Friday, May 11, 2018

Faculty Governor By-election

Voting will begin for the position of a replacement faculty governor on May 14, 2018. UBC-V faculty will have an opportunity to select one person out of the field of however many candidates there might be.

UBC is at a critical juncture.  We are emerging from a series of governance related missteps: the forced resignation of President Gupta, mishandling of a series of sexual harassment allegations (including the public dismissal of a faculty member), an egregious interference into a business faculty's academic freedom, and the list seems to go on.  We seem to have reached a turning point with important advances, such as President Ono's apology for UBC's complicity in residential schools and the Board of Governor's setting up a special committee to advance aboriginal engagement on campus. We also see potential improvements in the internal governance of the board emerging. As with all critical junctures the path forward is not preordained.

Faculty governors can play a significant role in shaping the outcomes of such moments. During the Gupta affair our faculty colleagues on the board appeared to sit back and do nothing but go along. Becuase they operated under a veil of silence we may never know if they acted appropriately, but clearly it is widely believed they, and the entire inner circle of the board, did not.

We are at a juncture point where we need a colleague widely know for the courage of their convictions. We need a senior colleague who has local, national, and international standing to be elected to the board. We need a colleague who understands, through their own experience of life, that respecting diversity means action in practice, not tokenism.  We need a colleague who has done more than simply grow their own 'leadership' skills in dean's offices or highly ranked labs. We need a genuine, hard working, experienced colleague filled with compassion and motivated by passion.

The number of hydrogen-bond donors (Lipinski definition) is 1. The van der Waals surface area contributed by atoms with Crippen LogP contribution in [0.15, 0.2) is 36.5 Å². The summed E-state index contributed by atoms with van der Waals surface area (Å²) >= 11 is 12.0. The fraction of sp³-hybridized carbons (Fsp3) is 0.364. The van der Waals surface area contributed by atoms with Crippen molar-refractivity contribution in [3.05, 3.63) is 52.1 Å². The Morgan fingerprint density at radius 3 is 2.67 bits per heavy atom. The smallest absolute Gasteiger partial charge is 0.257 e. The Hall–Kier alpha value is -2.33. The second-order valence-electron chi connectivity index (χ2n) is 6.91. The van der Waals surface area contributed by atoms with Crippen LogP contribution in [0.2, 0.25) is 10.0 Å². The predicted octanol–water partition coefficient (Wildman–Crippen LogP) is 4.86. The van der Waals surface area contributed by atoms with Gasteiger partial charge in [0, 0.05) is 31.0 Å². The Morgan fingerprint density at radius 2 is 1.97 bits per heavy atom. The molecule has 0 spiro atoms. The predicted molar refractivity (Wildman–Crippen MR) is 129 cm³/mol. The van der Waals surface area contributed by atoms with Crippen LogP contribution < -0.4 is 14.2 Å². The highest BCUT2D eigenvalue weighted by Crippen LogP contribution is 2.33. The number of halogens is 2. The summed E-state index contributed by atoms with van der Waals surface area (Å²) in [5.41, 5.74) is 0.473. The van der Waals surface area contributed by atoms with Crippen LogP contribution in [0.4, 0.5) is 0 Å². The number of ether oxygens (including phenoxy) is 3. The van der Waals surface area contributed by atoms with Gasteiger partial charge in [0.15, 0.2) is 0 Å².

I know there is at least one such person who has put their name forward. I will be voting for them and I urge that colleagues do the same.


Wednesday, April 25, 2018

The Departure of Dr. Chaudhry from the #UBCBoG

The seat for an elected Vancouver faculty member on the Board of Governors that is currently held by Ayesha Chaudhry will become vacant as of June 30th, 2018.  To fill this vacancy, this is a by-election for one (1) eligible faculty member from the Vancouver campus to serve for the remainder of the 2017-2020 triennium, for a term beginning July 1, 2018 and ending on February 29, 2020.
It is a disappointment to lose a scholar and public intellectual like Ayesha Chaudhry from the Board of Governors at UBC.   Over the year that I have served with her on the Board at UBC I have found my own understanding of our world broadened. Not a scholar of religious studies or classics I will confess to having been unfamiliar with her research prior to meeting her on the board. What a revelation, what a privilege to get to learn from her through her engagements on the board and through exploring her publications.  When the university publicity people talk about excellence at UBC it is colleagues like Dr. Chaudhry who give actual meaning to that often empty term.

In the discussion of her departure colleagues have speculated as to why she has left.


Dr. Chaudry has pointed to her coming sabbatical as the primary reason for her departure. 

Sabbaticals of course are not guaranteed. At the start of the year we might apply and not know the answer for some time.  Sabbaticals take time and require our focus on research.  When we are provided with a sabbatical opportunity it's important we follow up on it and make it productive. In addition, when we take leave for a sabbatical we are supposed to step aside from our various administrative commitments.